Education Innovator: Brenda Brewer Moore is a corporate executive and the Founder & Executive Director of the Kids’ Educational Engagement Project (KEEP), a Liberian non-profit organization that supports access to education for primary school children. During the Ebola outbreak, Brenda led a team of volunteers who provided homeschooling educational kits to over 5000 out-of-school kids to keep them academically engaged while schools were shut down. Brenda also blogs regularly for a number of global outlets on development issues in Liberia.
Dr. Mosoka Fallah
Epidemiologist: Dr. Mosoka Fallah is an epidemiologist and immunologist. He grew up in West Point, making his way to study microbiology and immunology at the University of Kentucky and a Masters in Pubic Health from Harvard University. During the Ebola crisis in Liberia, he played a leading role in fighting the virus through case detection, surveillance, contract tracing and case management. He was named as a TIME Person of the Year in 2014 and a leading global thinker by Foreign Policy Magazine in 2015.
Henry Amaze Toe
Hip Co Artist
Amaze (Henry Toe) started rapping as a refugee in Guinea during Liberia’s civil war. On returning to Liberia he joined the group 3Ts and began producing popular new dance music in Monrovia. Along with Peaches, he is now one of the best known Hip Co artists in the country, channeling the voice of youth around important issues including democracy, corruption and civic participation. In 2014 he was selected as a Hip Co Accountability Ambassador with the Accountability Lab.
Poet: Lekpele M. Nyamalon is a prominent Liberian poet, writer and blogger. His poems have been featured prominently across the continent including in the prestigious Kalahari Review and Best New African Poets 2015, and have been translated into many languages including Chinese and French. This year, Lekpele was the proud winner of the UNESCO World Poetry Day Competition with his poem “Forgotten Future”. He is also the founder of several non-profits to engage youth through arts, culture and performance.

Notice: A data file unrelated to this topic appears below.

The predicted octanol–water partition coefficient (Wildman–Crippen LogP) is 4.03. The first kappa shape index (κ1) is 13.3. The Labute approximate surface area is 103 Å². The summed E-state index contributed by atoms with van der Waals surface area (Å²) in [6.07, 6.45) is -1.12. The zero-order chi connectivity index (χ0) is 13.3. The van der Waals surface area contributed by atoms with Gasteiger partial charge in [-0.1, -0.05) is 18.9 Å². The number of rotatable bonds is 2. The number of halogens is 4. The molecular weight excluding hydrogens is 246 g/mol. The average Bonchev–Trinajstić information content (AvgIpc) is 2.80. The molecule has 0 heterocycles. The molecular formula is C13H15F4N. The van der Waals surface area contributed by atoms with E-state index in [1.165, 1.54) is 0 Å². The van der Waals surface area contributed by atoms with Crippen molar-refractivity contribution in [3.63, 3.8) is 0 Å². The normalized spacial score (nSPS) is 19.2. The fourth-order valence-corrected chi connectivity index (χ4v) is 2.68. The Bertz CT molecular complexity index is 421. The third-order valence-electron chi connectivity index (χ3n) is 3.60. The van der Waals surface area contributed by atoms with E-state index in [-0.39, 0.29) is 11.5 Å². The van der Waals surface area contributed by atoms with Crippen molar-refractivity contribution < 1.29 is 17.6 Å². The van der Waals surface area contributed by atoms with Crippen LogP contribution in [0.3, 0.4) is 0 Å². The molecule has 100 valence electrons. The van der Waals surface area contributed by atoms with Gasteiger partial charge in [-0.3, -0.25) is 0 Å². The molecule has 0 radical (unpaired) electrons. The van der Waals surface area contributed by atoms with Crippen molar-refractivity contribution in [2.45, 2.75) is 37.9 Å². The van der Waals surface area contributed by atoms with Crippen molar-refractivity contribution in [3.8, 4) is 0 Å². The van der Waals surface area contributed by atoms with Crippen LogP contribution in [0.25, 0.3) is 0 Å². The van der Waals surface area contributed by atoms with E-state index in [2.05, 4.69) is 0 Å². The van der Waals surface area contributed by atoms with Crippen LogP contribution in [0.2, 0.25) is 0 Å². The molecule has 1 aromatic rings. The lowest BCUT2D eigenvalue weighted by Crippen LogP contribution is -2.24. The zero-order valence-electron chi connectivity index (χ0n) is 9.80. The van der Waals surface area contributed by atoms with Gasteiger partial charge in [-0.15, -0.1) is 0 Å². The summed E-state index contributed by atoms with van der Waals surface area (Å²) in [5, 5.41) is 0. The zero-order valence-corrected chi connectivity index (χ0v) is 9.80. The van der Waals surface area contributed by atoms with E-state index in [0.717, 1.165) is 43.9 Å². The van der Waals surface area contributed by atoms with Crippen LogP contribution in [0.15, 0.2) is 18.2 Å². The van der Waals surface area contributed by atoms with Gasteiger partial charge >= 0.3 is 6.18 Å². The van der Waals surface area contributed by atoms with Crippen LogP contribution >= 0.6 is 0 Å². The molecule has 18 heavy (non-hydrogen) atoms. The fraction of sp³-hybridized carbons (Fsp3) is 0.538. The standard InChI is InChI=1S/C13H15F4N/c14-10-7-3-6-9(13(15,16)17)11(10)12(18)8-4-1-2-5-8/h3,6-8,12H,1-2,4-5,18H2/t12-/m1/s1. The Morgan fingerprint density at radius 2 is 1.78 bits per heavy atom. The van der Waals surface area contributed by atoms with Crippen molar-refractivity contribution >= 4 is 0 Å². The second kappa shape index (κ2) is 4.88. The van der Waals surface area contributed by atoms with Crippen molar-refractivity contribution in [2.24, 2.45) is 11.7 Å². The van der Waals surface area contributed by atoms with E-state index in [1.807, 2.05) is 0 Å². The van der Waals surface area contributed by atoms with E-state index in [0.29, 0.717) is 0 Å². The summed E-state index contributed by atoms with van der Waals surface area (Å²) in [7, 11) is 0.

Child Rights Advocate: Satta Sheriff is a child rights advocate and the first female Speaker of the Liberian Children’s Parliament. Satta has been working to improve conditions for Liberian children since the age of 9 and worked through the radio and schools during the Ebola crisis to save many lives. At the age of 17, she recently represented Liberian children and girls at the UN in New York. She was recently named the most influential teenager in Liberia and a nominee for the 2016 Princess Diana of Wales Award.
Sister Barbara Brillliant
Religious Leader: Sister Barbara is Franciscan Missionary of Mary, nurse midwife and educator. She has lived in Liberia for almost 40 years including throughout the periods of civil conflict. She served for 13 years in Sanniquellie at St. Mary’s Clinic and has been at St. Theresa’s Convent Compound as Dean of the Stella Maris Polytechnic Mother Patern College of Health Sciences since 1989.
Vivien C. Jones
Technology Architect: Vivien C. Jones is a Technology Architect and Entrepreneur. Vivien has more than twenty (20) years of experience working with technology in the United States, for companies such as IBM, Verizon, and John Hancock. Vivien founded MWETANA Consulting and Technology Group, and leads a team of Liberian engineers and professionals developing practical, innovative and cost effective solutions for public and private sector organizations. Vivien is a former instructor of mathematics in Liberia, and presently sits on the board of directors of a leading private high school. He is an advocate for the improvement in quality of teaching standards using technology for education.
Actor & Producer: Zubin Cooper is a Liberian documentary maker, actor and producer. He just finished his first Cannes Film Festival appearance, starring in ‘The Last Face’, a movie that covers Liberia, Sierra Leone, South Sudan and South Africa. He joined the project as a consultant, but given his immense talent, Zubin ended up making his acting debut in the role of ‘Dr. Mousa.’